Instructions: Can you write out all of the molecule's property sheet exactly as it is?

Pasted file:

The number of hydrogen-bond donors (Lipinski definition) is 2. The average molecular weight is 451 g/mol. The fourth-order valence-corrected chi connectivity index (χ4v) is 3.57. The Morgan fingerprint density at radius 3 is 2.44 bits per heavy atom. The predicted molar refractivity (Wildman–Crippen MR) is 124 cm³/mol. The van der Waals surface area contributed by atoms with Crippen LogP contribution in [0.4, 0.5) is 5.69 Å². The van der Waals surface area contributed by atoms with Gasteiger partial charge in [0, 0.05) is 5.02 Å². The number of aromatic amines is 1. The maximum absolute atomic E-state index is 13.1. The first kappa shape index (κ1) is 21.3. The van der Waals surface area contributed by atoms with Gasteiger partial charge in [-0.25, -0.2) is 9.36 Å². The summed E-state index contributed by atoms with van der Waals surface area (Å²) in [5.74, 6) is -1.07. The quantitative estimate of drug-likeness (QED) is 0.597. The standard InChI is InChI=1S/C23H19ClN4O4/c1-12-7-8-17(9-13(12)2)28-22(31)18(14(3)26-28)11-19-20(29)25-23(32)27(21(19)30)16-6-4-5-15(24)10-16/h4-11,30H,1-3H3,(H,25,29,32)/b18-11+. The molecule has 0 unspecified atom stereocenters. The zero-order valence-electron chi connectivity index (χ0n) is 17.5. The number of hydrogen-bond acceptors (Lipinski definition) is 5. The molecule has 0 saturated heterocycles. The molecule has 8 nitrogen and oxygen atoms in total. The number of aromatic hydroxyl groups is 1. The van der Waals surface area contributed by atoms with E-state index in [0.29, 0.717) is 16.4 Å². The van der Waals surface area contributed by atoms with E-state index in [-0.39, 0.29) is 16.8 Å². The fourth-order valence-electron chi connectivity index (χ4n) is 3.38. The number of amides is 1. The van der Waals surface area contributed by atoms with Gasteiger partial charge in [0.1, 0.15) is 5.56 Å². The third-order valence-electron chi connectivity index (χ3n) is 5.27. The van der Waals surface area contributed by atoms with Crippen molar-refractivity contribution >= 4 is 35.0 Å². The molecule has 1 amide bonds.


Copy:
The number of hydrogen-bond donors (Lipinski definition) is 2. The average molecular weight is 451 g/mol. The fourth-order valence-corrected chi connectivity index (χ4v) is 3.57. The Morgan fingerprint density at radius 3 is 2.44 bits per heavy atom. The predicted molar refractivity (Wildman–Crippen MR) is 124 cm³/mol. The van der Waals surface area contributed by atoms with Crippen LogP contribution in [0.4, 0.5) is 5.69 Å². The van der Waals surface area contributed by atoms with Gasteiger partial charge in [0, 0.05) is 5.02 Å². The number of aromatic amines is 1. The maximum absolute atomic E-state index is 13.1. The first kappa shape index (κ1) is 21.3. The van der Waals surface area contributed by atoms with Gasteiger partial charge in [-0.25, -0.2) is 9.36 Å². The summed E-state index contributed by atoms with van der Waals surface area (Å²) in [5.74, 6) is -1.07. The quantitative estimate of drug-likeness (QED) is 0.597. The standard InChI is InChI=1S/C23H19ClN4O4/c1-12-7-8-17(9-13(12)2)28-22(31)18(14(3)26-28)11-19-20(29)25-23(32)27(21(19)30)16-6-4-5-15(24)10-16/h4-11,30H,1-3H3,(H,25,29,32)/b18-11+. The molecule has 0 unspecified atom stereocenters. The zero-order valence-electron chi connectivity index (χ0n) is 17.5. The number of hydrogen-bond acceptors (Lipinski definition) is 5. The molecule has 0 saturated heterocycles. The molecule has 8 nitrogen and oxygen atoms in total. The number of aromatic hydroxyl groups is 1. The van der Waals surface area contributed by atoms with E-state index in [0.29, 0.717) is 16.4 Å². The van der Waals surface area contributed by atoms with E-state index in [-0.39, 0.29) is 16.8 Å². The fourth-order valence-electron chi connectivity index (χ4n) is 3.38. The number of amides is 1. The van der Waals surface area contributed by atoms with Gasteiger partial charge in [0.1, 0.15) is 5.56 Å². The third-order valence-electron chi connectivity index (χ3n) is 5.27. The van der Waals surface area contributed by atoms with Crippen molar-refractivity contribution >= 4 is 35.0 Å². The molecule has 1 amide bonds.